According to these and other objects of the present invention which will become apparent as the description thereof proceeds, the present invention provides a photochemotherapy dosimeter which includes
an optical fiber having a proximal end and a distal end;
a chemical cell attached to the distal end of the optical fiber, the chemical cell having a reflective surface which faces the optical fiber; and
a photobleachable chemical provided within the chemical cell.
The present invention further provides an apparatus for performing photochemotherapy which includes:
at least one optical treatment fiber for delivering photochemotherapy radiation to a remote situs; and
at least one photochemotherapy dosimeter having an optical fiber and a chemical cell attached to an end of the optical fiber which chemical cell contains a photobleachable chemical for receiving photochemotherapy radiation from the at least one optical treatment fiber.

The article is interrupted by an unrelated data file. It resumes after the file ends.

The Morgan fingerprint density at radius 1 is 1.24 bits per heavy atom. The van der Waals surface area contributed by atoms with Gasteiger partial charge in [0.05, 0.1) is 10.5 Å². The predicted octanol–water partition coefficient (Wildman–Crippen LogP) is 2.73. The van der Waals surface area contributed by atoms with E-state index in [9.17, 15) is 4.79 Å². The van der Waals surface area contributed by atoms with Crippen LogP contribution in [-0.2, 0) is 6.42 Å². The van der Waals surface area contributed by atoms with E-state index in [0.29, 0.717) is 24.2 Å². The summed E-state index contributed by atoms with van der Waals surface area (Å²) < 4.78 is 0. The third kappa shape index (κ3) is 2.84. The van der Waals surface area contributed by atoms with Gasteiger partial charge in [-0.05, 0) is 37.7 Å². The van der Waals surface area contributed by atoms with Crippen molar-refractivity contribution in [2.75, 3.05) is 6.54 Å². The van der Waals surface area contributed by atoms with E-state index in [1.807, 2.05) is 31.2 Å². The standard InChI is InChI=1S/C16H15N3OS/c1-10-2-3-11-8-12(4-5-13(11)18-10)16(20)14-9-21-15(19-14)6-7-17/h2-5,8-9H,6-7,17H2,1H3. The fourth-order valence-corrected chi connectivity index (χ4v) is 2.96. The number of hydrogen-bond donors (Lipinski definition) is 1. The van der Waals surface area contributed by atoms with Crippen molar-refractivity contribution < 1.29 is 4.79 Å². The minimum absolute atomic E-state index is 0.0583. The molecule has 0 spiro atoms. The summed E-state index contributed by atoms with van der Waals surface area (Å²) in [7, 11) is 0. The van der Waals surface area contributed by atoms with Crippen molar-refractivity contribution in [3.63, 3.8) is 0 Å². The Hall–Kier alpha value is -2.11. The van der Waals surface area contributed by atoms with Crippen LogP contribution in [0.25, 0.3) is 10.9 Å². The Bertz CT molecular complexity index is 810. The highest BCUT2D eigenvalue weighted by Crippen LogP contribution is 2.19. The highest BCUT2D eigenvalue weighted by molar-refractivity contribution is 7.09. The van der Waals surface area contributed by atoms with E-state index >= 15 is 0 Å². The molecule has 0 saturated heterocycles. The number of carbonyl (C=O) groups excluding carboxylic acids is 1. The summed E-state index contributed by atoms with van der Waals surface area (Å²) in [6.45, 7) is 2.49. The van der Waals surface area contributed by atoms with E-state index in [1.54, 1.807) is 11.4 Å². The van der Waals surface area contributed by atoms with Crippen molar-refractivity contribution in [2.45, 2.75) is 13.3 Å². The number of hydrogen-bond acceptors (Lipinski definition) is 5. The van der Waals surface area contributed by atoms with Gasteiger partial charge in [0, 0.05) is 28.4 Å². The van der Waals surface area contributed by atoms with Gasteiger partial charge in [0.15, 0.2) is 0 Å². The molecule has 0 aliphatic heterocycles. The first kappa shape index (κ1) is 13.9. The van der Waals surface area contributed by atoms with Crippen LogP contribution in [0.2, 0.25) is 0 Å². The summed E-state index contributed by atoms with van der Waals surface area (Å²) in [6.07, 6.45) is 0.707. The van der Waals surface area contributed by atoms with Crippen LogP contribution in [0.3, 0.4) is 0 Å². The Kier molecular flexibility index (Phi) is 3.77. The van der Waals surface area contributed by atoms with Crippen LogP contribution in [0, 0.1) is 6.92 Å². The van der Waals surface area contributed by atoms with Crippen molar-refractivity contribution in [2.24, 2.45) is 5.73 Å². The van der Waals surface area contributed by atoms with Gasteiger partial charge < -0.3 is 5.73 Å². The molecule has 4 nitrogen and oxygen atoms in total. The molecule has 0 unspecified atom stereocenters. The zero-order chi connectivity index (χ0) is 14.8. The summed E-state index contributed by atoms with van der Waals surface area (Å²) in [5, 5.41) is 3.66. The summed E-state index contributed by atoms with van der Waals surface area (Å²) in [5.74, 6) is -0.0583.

Also provided by the present invention is a method of monitoring photochemotherapy during the treatment of abnormal tissue which involves:
directing photochemotherapy radiation to an abnormal tissue;
providing at least one photochemotherapy dosimeter having an optical fiber and a chemical cell attached to an end of the optical fiber which chemical cell contains a photobleachable chemical;
positioning the at least one photochemotherapy dosimeter near the abnormal tissue so that the chemical cell of the at least one photochemotherapy dosimeter receives the photochemotherapy radiation; and
detecting changes in absorption of the photobleachable chemical in the chemical cell.
The present invention will be described with reference to the attached drawings which are given by way of non-limiting examples only, in which:
FIG. 1 is schematic cross sectional view of a photochemotherapy dosimeter according to the present invention.
FIG. 2 is a schematic cross sectional view of a photochemotherapy dosimeter according to another embodiment of the present invention.
FIG. 3 is a schematic illustration of an apparatus in which the photochemotherapy dosimeter is used during photochemotherapy according to the present invention.